Sitting on a table in George Olson's spare bedroom-turned-art studio is a clear vase containing an early-blooming prairie flower.

It's called golden Alexander (zizia aurea), a perennial forb of the carrot family. Most people wouldn't recognize it because it isn't one of the more known varieties. It's no pale purple coneflower or common milkweed, for example.

But Olson knows it well. He picked it from a wetland planting in his backyard in Woodhull, Ill., and later today or tomorrow he will pick up a hard lead pencil to begin a detailed drawing. From there he will move to watercolor, and the plant will become one of the hundreds of prairie plants Olson has painted in incredible detail in the past 30 years. His work has earned him a reputation of doing for prairie plants what John Audubon did for birds.

You can see 15 examples of Olson's work at the Figge Art Museum, Davenport, now through Sept. 4, in an exhibit called "Picturing the Prairie: Tallgrass Q-C."

The show features five other artists, but the spark for the show was struck several years ago when Figge director Tim Schiffer was attending an event at the home of Augustana College president Steven Bahls and saw one of Olson's paintings.

Schiffer wasn't familiar with Olson or his work at the time, but he was struck by the painting of blackberries that hung over Bahls' fireplace. The overall design and masterful detail was so compelling that, after making inquiries, Schiffer decided the Figge needed to host an Olson exhibition.

"Doing this is so hard to do, it's so complicated to draw," Schiffer said, pointing to one of Olson's works during a tour of the exhibit. "Try drawing a dead leaf."

Among Olson's signature pieces is a painting of dried leaves.

"He is a master of the genre," Schiffer said.

As the idea for the Olson show developed, Schiffer decided to add several other regional artists to the mix and to make it a bigger exhibit.

Who is Olson?

Olson is a Minnesota native who attended Augustana College, Rock Island, then the University of Iowa. He spent 37 years teaching art at the College of Wooster in Ohio and, concurrently, became an artist who has had more than 80 exhibitions. These include the 15th Annual International of the American Society of Botanical Artists in New York and in the British Museum of Natural History in London.

Just out of graduate school, Olson did big oil paintings, then moved to relief prints, then eased into plant studies.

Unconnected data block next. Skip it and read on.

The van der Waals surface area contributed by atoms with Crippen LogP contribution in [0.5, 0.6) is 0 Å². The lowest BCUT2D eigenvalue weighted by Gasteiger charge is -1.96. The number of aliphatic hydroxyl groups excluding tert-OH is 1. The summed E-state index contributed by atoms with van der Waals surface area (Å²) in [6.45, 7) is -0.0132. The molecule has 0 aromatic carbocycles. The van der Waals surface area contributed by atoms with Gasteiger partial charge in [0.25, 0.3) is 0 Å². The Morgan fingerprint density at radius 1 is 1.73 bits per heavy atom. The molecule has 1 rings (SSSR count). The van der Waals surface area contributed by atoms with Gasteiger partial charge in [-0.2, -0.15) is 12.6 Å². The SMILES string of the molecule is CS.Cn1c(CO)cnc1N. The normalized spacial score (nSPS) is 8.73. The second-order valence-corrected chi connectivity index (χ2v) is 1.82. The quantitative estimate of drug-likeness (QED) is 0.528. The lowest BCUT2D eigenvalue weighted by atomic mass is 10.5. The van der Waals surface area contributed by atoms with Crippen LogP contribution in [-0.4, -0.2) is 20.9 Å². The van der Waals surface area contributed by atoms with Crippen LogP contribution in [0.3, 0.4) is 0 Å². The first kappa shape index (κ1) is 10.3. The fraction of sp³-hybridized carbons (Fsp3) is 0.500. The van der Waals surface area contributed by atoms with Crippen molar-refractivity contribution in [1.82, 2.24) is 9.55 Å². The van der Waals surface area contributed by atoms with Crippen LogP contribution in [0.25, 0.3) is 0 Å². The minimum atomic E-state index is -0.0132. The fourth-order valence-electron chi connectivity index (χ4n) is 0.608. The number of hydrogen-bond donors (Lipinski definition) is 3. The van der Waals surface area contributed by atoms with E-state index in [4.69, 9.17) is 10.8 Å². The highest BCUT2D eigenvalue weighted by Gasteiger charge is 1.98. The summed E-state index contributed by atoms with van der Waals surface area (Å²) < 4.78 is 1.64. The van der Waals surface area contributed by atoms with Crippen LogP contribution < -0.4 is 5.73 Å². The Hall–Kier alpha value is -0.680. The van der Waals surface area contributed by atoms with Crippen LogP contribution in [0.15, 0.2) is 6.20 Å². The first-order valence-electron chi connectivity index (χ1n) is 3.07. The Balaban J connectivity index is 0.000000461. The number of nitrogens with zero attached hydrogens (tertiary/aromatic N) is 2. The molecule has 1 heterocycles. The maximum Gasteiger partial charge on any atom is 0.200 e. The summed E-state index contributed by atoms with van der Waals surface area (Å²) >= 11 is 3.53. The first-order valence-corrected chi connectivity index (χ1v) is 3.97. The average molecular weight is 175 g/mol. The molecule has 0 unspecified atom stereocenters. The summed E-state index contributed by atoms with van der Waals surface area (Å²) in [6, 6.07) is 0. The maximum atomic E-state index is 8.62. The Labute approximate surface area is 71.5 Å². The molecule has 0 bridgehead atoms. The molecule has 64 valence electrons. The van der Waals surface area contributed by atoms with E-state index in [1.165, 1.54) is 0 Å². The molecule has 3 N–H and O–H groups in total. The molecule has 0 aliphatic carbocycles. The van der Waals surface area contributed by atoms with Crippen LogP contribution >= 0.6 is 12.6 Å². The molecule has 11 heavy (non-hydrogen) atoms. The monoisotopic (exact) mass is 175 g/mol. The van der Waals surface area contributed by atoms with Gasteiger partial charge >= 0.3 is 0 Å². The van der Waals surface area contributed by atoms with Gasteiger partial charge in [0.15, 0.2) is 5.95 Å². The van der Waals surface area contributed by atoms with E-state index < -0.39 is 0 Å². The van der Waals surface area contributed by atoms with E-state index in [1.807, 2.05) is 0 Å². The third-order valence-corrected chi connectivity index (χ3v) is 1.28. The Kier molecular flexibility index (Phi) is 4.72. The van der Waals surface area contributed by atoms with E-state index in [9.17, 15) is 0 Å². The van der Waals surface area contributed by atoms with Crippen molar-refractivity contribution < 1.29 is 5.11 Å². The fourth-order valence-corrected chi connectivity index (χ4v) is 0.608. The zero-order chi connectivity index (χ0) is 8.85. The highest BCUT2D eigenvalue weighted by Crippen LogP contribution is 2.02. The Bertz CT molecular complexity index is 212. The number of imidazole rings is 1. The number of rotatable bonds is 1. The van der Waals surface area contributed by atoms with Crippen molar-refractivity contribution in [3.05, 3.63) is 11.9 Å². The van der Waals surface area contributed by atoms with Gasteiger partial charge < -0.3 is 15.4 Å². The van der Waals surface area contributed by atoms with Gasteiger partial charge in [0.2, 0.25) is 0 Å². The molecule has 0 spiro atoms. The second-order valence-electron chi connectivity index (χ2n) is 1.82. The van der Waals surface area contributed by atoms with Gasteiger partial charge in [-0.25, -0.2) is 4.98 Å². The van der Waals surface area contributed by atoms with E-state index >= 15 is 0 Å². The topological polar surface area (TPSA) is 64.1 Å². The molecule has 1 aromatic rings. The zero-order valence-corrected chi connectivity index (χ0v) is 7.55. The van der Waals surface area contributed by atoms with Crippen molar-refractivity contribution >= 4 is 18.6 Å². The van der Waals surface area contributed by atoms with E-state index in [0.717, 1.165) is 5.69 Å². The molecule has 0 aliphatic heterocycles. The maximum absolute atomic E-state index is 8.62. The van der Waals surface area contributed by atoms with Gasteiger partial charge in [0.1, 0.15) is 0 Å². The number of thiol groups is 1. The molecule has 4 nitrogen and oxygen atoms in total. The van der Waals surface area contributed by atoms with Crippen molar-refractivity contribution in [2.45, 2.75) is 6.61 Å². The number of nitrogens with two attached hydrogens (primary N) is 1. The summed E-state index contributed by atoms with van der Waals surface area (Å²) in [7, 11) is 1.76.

"Then it dawned on me in the 1980s that I had connections to the tallgrass prairie and I became more specialized," he said at an interview at his home.

Olson finds himself in Henry County, Ill., about 40 miles southeast of the Quad-Cities because when he retired from teaching, he and his wife, Pat, decided to move there to take care of her father.

After her father passed away, they stayed. The farm Pat's father left contains some bits of prairie so, in addition to painting native vegetation, Olson also cares for it. This includes burning, a form of management that discourages invasive plants and invigorates the prairie species. The Native Americans burned to green up the grass and attract bison, Olson explained.

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"It's quite spectacular and hot," he says of his small burns. "It makes you wonder what the original prairie fires must have been like. They must have been horrendous."

When Olson first started painting native plants in the 1980s, he "didn't know one from another," and "you had to look to find someone interested."

Prairie education

Knowledge of prairies and prairie plants has increased since then. As part of his own education, Olson had the good fortune to meet up with John Madson, author of "Where the Sky Began," a seminal book about the wonders of the prairie ecosystem. Many consider Madson the father of the modern prairie restoration movement.

Olson met Madson when Olson was on sabbatical at the Missouri Botanical Garden in St. Louis, and its nearby Shaw Arboretum, now Shaw Nature Reserve.  Knowing that Madson lived relatively nearby in Missouri, Olson wrote to him about his prairie paintings. The two met at Madson's prairie on a cold day in December.

"It was fun to walk through with a prairie enthusiast," he said.

Olson notes that "there is a lot of confusion" about prairie plants. Some people will call any big open space a prairie when, in reality, it may be a cow pasture or a hay field. Some residential developers try to sell people on "wilderness" areas when, really, all they have to offer is a ditch with weeds, Olson said.

"Once you know what to look for, it's like antiques, or quilts. You have to be experienced in what you're looking for."